Munching on arugula, Quinn Barker neatly arranged his baskets of spinach and kale next to his other winter vegetables early this morning.
The vegetables — like the Rogue Valley Growers & Crafters Market — had lain dormant for the winter. But a few weeks ago, sprouts began to form, signaling that the market was about to open and spring was on its way.
At 8:30 a.m. today, a bell rang out through the market, held on Tuesdays at the Ashland Armory, on the corner of East Main and Wightman streets.
The beef and beets, turnips and tulips, kale and cakes were officially for sale and a handful of early-risers were eyeing the offerings.
One of them was Ashland resident Kimberly Hall, who has been shopping at the market for two decades.
"I came early today because at the beginning of the market there's often not as many veggies offered. I wanted to get the freshest veggies first," she said, admiring the beets at Barker's booth. He is the sole farmer at Meadowlark Family Farm in Ashland.
In reaction to the rising cost of produce and in order to promote sustainability, many customers were focusing on buying vegetable starts to plant in their own gardens.
Shari Kalb bought eight parsley starts from Ribbit Farms that she plans to plant in her Ashland plot this afternoon.
"We took out some of our landscaping to have more edible landscaping," she said, balancing her tray of several dozen starts on her arm. "We're definitely trying to increase our food production to be more sustainable and more self-sufficient."
This winter is also the first that food stamp recipients will be able to use their Oregon Trail cards at the market. The market also now accepts debit and credit cards.
"Due to the economic downturn we definitely have an increase in food stamp recipients in our valley," said Tracy Harding, who works at the Tuesday market and manages the Saturday market, which starts May 16 on the corner of Lithia Way and First Street.
"In addition to fresh fruits and vegetables, the great thing is that folks can buy starts, vegetable plants and seeds with their food stamp cards. People can put in a garden with their food stamp money," she said.
If planted now, a flat of mixed vegetable starts could provide an entire family with enough vegetables for several months, from May through July, said Maud Powell, who was selling starts at the market with her husband and two children.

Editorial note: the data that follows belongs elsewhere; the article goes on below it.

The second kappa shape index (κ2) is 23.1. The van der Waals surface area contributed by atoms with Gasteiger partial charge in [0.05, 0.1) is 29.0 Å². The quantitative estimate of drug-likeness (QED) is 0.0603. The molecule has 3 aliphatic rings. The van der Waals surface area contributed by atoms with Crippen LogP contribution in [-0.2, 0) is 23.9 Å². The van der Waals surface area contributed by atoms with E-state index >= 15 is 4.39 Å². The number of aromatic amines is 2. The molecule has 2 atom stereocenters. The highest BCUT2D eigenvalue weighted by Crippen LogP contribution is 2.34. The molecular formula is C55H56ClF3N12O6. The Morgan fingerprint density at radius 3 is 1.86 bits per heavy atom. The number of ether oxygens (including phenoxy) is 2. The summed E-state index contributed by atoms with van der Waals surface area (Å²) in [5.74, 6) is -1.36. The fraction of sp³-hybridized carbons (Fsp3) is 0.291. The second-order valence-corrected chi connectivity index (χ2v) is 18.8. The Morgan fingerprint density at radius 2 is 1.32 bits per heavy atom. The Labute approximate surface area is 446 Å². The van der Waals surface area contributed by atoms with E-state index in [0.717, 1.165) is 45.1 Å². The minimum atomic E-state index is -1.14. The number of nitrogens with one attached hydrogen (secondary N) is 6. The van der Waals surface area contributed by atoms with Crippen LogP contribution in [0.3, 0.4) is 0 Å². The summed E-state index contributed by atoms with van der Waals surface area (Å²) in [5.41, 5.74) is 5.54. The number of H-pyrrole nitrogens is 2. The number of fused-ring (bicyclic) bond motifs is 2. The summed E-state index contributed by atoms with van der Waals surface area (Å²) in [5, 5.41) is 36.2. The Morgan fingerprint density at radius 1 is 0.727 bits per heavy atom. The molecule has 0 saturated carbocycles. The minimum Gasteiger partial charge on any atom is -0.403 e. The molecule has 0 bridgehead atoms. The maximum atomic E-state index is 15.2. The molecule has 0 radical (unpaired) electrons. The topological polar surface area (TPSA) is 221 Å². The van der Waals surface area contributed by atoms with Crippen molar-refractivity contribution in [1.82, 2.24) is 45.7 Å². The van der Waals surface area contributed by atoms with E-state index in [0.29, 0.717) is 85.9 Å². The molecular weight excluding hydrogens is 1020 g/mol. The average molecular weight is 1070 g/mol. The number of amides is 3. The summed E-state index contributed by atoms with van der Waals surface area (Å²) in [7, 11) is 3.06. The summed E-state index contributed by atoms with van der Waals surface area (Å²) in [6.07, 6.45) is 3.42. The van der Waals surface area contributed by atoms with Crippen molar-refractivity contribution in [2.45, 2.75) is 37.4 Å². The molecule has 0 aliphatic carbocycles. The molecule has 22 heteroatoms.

The family, which owns Wolf Gulch Farm in the Little Applegate Valley, anticipates that more people will want to start their own gardens this year.
"This year we decided to grow starts because with the economic downturn we thought a lot more people were going to be interested in gardening," Powell said.
Growing the plants in the family's greenhouse was also a learning experience for 10-year-old Grace and 6-year-old Sam Powell, who are home-schooled, said their father, Tom.
"Because we kind of live in the middle of nowhere, it's good for them to interact with people and see the business side of having a farm. They see people buying the work that we've done in the greenhouse," he said.
Grace said she was merely doing her father a favor by planting the vegetable starts. "I helped my dad seed them in the greenhouse because his fingers are too big," she said.
The work that farmers, young and old, did all winter was on display Tuesday in the several dozen booths at the market.
And like any first day, there were bugs to be worked out — although thankfully none were spotted on the produce.
Barker was struggling to hang up his Meadowlark Family Farms sign in his booth with a makeshift leather strap, having forgotten the bungee cord he normally used.
But his wrestling with his sign was nothing compared to the wrestling with the earth he had done on his farm this winter, he said.
"I'm excited about finally being here," he said, taking another bite of arugula. "I hope it's another good year."
Contact staff writer Hannah Guzik at 482-3456 ext. 226 or email@example.com.